Texas and Nebraska are two programs inexorably linked in the Big 12’s young history.
Saturday’s championship game in Arlington, Texas, will represent the third time the two traditional superpowers have played for the Big 12 title. Those rivals have played against each other for the title more than any other two teams in Big 12 history with each team winning one of the championship games.
Texas is a heavy favorite this year after a 12-0 regular season that has placed it on the cusp of a second national championship game berth in five seasons. Nebraska claimed the North title this season, but is a huge early underdog against the Longhorns.
It’s a complete role reversal from the first championship game in the conference’s history. The Cornhuskers were ranked No. 3 and seemingly on their way to a national championship during that first Big 12 title game in St. Louis in 1996. Texas had come along late to earn the Big 12 South title, but was presumed by most prognosticators to have little chance with the mighty Cornhuskers.
“It kind of struck me a little unusual because of the matchup and how it’s playing out,” former Texas wide receiver Wane McGarity said. “It’s almost the exact opposite of what happened that first time around.”
That game became even more storied after Texas quarterback James Brown predicted a huge victory for the Longhorns and then backed it up with a stunning 37-27 upset that knocked the Cornhuskers out of the national title hunt.
The first Big 12 championship represented much more than merely a football game that would decide the conference’s first representative into the old Bowl Coalition.
Nebraska was the dominant power in the old Big Eight Conference. Texas was considered to be one of the strongest among the four teams that joined the reconstituted Big 12 from the Southwest Conference.
The two schools battled on practically every item in the formative stages of the Big 12. Nebraska wanted the conference offices to remain in Kansas City. Texas wanted them moved to Dallas. Texas won that argument.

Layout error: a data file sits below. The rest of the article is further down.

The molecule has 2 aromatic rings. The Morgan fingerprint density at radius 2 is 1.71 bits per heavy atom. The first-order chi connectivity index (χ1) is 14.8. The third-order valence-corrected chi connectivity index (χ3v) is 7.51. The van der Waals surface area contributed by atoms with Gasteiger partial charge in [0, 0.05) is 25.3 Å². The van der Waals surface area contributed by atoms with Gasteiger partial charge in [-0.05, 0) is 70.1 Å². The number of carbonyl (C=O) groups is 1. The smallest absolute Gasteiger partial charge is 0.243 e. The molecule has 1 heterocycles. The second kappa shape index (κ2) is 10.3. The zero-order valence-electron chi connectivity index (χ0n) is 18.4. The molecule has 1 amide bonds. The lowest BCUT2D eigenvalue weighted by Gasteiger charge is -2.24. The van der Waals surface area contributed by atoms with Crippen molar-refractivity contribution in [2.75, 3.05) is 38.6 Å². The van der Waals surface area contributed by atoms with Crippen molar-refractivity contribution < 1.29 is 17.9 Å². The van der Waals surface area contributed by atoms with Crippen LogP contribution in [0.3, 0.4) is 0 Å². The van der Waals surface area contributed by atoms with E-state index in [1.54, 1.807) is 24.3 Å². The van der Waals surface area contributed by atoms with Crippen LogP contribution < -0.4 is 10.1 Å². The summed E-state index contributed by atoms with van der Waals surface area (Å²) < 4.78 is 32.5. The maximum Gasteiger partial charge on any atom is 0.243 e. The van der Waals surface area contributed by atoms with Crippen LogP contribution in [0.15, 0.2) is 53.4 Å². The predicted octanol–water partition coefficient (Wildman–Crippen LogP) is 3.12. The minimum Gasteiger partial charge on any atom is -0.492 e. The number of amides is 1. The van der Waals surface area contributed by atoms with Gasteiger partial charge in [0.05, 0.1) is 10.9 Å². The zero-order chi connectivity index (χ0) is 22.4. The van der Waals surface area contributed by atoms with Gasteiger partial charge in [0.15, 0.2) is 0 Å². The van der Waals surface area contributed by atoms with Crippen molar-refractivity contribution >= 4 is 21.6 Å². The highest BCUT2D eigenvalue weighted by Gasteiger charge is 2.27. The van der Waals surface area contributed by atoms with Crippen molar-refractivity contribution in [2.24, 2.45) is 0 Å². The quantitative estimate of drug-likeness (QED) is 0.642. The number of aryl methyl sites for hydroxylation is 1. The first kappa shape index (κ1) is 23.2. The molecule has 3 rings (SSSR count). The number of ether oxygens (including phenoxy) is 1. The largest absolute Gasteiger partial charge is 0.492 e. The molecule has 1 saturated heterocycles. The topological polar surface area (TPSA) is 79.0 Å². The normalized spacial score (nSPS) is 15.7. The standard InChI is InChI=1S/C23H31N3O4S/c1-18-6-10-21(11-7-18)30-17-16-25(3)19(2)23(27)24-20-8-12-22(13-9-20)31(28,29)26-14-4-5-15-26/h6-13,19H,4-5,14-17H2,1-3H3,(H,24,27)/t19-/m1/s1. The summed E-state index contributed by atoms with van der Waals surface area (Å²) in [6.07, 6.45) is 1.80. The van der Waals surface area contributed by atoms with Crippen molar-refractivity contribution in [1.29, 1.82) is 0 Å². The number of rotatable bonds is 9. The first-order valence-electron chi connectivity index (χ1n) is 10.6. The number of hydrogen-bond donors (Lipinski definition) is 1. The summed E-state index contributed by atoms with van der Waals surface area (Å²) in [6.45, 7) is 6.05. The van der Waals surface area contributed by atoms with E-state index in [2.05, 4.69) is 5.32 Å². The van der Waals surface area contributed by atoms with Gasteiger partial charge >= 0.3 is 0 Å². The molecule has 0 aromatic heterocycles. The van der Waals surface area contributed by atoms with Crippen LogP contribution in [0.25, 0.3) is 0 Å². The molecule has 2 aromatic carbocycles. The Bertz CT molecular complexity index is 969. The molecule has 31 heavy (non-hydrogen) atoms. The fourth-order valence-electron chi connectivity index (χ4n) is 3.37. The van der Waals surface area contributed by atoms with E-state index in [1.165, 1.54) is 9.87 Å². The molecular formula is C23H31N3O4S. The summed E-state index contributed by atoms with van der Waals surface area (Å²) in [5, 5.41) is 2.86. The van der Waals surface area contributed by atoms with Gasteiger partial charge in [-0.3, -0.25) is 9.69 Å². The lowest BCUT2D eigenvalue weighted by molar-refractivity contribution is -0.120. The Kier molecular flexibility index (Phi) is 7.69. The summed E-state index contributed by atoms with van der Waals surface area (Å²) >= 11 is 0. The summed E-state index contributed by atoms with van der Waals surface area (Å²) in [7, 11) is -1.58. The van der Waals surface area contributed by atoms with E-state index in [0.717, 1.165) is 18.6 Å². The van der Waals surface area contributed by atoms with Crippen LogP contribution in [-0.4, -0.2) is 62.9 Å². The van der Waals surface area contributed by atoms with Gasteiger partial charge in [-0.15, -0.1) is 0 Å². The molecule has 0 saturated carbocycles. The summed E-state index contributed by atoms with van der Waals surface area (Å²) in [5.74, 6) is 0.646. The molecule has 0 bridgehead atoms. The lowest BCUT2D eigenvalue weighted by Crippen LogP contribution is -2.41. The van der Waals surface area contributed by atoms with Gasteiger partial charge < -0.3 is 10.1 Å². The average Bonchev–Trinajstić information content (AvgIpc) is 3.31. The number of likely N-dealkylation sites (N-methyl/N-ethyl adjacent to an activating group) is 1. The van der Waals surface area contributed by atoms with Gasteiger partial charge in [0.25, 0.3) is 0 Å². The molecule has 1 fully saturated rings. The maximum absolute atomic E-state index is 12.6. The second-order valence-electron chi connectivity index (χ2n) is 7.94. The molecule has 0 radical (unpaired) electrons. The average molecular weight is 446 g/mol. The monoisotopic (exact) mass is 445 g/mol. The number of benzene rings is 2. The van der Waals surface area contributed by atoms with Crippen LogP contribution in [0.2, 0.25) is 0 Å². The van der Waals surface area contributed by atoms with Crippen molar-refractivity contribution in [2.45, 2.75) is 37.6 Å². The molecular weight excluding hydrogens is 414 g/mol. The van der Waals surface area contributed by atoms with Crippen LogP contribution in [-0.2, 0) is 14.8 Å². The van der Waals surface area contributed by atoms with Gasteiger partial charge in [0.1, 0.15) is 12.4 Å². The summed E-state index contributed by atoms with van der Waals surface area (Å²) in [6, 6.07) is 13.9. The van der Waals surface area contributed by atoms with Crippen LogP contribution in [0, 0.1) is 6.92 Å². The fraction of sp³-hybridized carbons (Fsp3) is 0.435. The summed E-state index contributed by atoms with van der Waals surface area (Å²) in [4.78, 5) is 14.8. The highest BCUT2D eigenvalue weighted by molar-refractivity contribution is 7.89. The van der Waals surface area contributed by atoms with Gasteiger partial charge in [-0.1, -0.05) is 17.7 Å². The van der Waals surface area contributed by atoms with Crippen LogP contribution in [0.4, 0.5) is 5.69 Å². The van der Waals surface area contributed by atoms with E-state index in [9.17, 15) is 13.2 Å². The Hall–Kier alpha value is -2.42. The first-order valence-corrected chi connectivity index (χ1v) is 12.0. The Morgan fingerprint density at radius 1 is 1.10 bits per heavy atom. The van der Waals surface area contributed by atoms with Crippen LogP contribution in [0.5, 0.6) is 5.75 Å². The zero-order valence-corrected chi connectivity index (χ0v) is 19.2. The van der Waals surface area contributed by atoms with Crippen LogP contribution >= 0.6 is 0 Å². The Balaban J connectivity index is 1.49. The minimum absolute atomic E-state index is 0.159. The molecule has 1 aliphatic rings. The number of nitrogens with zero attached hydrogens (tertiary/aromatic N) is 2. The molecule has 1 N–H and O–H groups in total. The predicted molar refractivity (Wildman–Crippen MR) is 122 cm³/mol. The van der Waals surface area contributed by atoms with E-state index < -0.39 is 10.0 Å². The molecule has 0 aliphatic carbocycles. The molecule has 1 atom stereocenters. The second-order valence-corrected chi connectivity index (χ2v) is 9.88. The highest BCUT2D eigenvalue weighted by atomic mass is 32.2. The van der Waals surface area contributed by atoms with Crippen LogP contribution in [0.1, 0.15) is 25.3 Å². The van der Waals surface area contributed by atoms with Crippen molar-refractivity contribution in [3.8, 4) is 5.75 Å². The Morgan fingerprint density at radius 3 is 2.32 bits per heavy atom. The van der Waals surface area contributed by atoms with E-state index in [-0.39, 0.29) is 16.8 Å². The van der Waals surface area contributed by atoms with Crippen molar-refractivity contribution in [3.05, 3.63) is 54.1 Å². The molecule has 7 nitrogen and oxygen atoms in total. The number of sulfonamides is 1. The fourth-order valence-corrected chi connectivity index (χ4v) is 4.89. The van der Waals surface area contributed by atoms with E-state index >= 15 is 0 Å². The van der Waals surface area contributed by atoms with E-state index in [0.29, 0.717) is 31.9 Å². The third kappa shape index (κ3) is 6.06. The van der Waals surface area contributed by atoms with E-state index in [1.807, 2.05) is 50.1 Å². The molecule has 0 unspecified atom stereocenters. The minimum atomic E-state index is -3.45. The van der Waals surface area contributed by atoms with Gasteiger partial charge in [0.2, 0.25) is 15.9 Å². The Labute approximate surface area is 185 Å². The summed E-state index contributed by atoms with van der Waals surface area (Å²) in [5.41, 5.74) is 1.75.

Nebraska wanted each team in the conference to be able to keep a certain number of partial qualifiers on the roster. Texas was against that. Texas won that argument.
Nebraska wanted former Kansas athletic director Bob Frederick as the conference’s first commissioner. Texas wanted Southwest Conference commissioner Steve Hatchell. Texas won that argument.
Those off-the-field skirmishes made the first actual game between the two schools in the conference seem that much bigger.
Nebraska came into the game the two-time defending national champion. After losing early in the season at Arizona State, the Cornhuskers reeled off nine straight victories. Coming into the championship game, Nebraska had won 46 of its last 48 games.
Texas struggled with nonconference losses to Notre Dame and Virginia early in the season. John Mackovic’s team fell into an early hole in the conference race after back-to-back losses to Oklahoma and Colorado left it at 3-4.
But Texas rebounded to win its final four regular-season games to finish strongly, including a 51-15 beatdown of Texas A&M. Still, most observers didn’t give it much hope.
Nebraska was a three-touchdown favorite coming into the game. That status galled Brown, who predicted several days before the game that the Longhorns would win the game by three touchdowns.
“We weren’t intimidated by them,” McGarity said. “James made the comment we might win by 21 points. It just started it off and we all rallied behind him.”
Like Nebraska heading into Saturday’s game, that Texas team was hot after playing well down the stretch.
“We were the underdogs and people didn’t think we had a chance,” McGarity said. “But we weren’t intimidated in the least by them. We thought we had a good chance to win once the game started. And we played like it.”
That game is remembered by the stunning fourth-and-inches gamble made by Mackovic late in the game with his team nursing a slim 30-27 lead. Brown faked a handoff and then hit reserve tight end Derek Lewis on a 61-yard pass to the Nebraska 11. Priest Holmes scored his third touchdown on the next play to wrap up the victory and account for the only rushing touchdowns scored on Nebraska’s first-team defense all season.
It’s gone down in history as one of the biggest upsets in recent college football history.
Most observers aren’t giving Nebraska much hope against Texas in this year's conference championship.
But if the Cornhuskers can duplicate the Longhorns’ stunning triumph on Saturday, it will be every bit as large as the earlier Texas victory in the first conference championship game.